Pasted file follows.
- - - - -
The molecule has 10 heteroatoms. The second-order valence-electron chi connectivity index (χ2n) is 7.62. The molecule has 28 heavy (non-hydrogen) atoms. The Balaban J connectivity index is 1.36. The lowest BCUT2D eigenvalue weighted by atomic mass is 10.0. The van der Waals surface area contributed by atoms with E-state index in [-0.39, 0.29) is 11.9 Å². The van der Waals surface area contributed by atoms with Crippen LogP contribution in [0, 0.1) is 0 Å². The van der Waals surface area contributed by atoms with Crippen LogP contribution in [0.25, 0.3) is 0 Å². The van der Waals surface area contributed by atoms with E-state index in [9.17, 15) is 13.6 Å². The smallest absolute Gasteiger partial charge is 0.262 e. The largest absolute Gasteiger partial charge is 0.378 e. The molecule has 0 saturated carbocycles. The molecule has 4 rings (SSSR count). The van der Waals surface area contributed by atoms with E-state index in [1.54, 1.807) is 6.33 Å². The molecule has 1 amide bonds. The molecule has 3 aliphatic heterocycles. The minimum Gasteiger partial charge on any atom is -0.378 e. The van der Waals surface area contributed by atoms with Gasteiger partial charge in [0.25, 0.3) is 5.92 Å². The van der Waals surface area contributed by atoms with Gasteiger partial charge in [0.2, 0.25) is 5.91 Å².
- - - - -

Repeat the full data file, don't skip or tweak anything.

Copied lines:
The molecule has 10 heteroatoms. The second-order valence-electron chi connectivity index (χ2n) is 7.62. The molecule has 28 heavy (non-hydrogen) atoms. The Balaban J connectivity index is 1.36. The lowest BCUT2D eigenvalue weighted by atomic mass is 10.0. The van der Waals surface area contributed by atoms with E-state index in [-0.39, 0.29) is 11.9 Å². The van der Waals surface area contributed by atoms with Crippen LogP contribution in [0, 0.1) is 0 Å². The van der Waals surface area contributed by atoms with Crippen LogP contribution in [0.25, 0.3) is 0 Å². The van der Waals surface area contributed by atoms with E-state index in [9.17, 15) is 13.6 Å². The smallest absolute Gasteiger partial charge is 0.262 e. The largest absolute Gasteiger partial charge is 0.378 e. The molecule has 0 saturated carbocycles. The molecule has 4 rings (SSSR count). The van der Waals surface area contributed by atoms with E-state index in [1.54, 1.807) is 6.33 Å². The molecule has 1 amide bonds. The molecule has 3 aliphatic heterocycles. The minimum Gasteiger partial charge on any atom is -0.378 e. The van der Waals surface area contributed by atoms with Gasteiger partial charge in [0.25, 0.3) is 5.92 Å². The van der Waals surface area contributed by atoms with Gasteiger partial charge in [0.2, 0.25) is 5.91 Å².